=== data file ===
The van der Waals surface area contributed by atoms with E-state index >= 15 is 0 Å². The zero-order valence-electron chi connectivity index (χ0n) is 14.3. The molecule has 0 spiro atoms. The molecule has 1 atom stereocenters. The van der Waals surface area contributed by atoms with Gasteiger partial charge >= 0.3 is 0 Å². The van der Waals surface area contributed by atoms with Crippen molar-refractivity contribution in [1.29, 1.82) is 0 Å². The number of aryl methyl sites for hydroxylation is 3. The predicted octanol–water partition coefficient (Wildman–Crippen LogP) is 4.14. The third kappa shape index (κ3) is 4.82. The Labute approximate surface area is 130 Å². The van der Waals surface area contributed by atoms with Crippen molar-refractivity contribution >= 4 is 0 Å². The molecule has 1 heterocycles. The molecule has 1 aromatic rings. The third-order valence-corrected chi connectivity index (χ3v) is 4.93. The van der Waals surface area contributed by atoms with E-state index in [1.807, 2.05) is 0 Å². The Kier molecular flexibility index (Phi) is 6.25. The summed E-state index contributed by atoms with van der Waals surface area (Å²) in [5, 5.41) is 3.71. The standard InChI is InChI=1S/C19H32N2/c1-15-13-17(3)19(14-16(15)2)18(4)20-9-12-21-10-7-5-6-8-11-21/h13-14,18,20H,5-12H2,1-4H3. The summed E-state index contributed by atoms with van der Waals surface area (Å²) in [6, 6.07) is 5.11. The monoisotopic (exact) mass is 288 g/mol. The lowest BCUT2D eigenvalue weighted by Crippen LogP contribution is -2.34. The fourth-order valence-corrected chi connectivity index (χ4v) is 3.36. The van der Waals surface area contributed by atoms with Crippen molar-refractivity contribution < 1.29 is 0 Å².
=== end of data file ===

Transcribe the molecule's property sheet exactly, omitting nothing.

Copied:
The van der Waals surface area contributed by atoms with E-state index >= 15 is 0 Å². The zero-order valence-electron chi connectivity index (χ0n) is 14.3. The molecule has 0 spiro atoms. The molecule has 1 atom stereocenters. The van der Waals surface area contributed by atoms with Gasteiger partial charge >= 0.3 is 0 Å². The van der Waals surface area contributed by atoms with Crippen molar-refractivity contribution in [1.29, 1.82) is 0 Å². The number of aryl methyl sites for hydroxylation is 3. The predicted octanol–water partition coefficient (Wildman–Crippen LogP) is 4.14. The third kappa shape index (κ3) is 4.82. The Labute approximate surface area is 130 Å². The van der Waals surface area contributed by atoms with Crippen molar-refractivity contribution >= 4 is 0 Å². The molecule has 1 heterocycles. The molecule has 1 aromatic rings. The third-order valence-corrected chi connectivity index (χ3v) is 4.93. The van der Waals surface area contributed by atoms with E-state index in [1.807, 2.05) is 0 Å². The Kier molecular flexibility index (Phi) is 6.25. The summed E-state index contributed by atoms with van der Waals surface area (Å²) in [5, 5.41) is 3.71. The standard InChI is InChI=1S/C19H32N2/c1-15-13-17(3)19(14-16(15)2)18(4)20-9-12-21-10-7-5-6-8-11-21/h13-14,18,20H,5-12H2,1-4H3. The summed E-state index contributed by atoms with van der Waals surface area (Å²) in [6, 6.07) is 5.11. The monoisotopic (exact) mass is 288 g/mol. The lowest BCUT2D eigenvalue weighted by Crippen LogP contribution is -2.34. The fourth-order valence-corrected chi connectivity index (χ4v) is 3.36. The van der Waals surface area contributed by atoms with Crippen molar-refractivity contribution < 1.29 is 0 Å².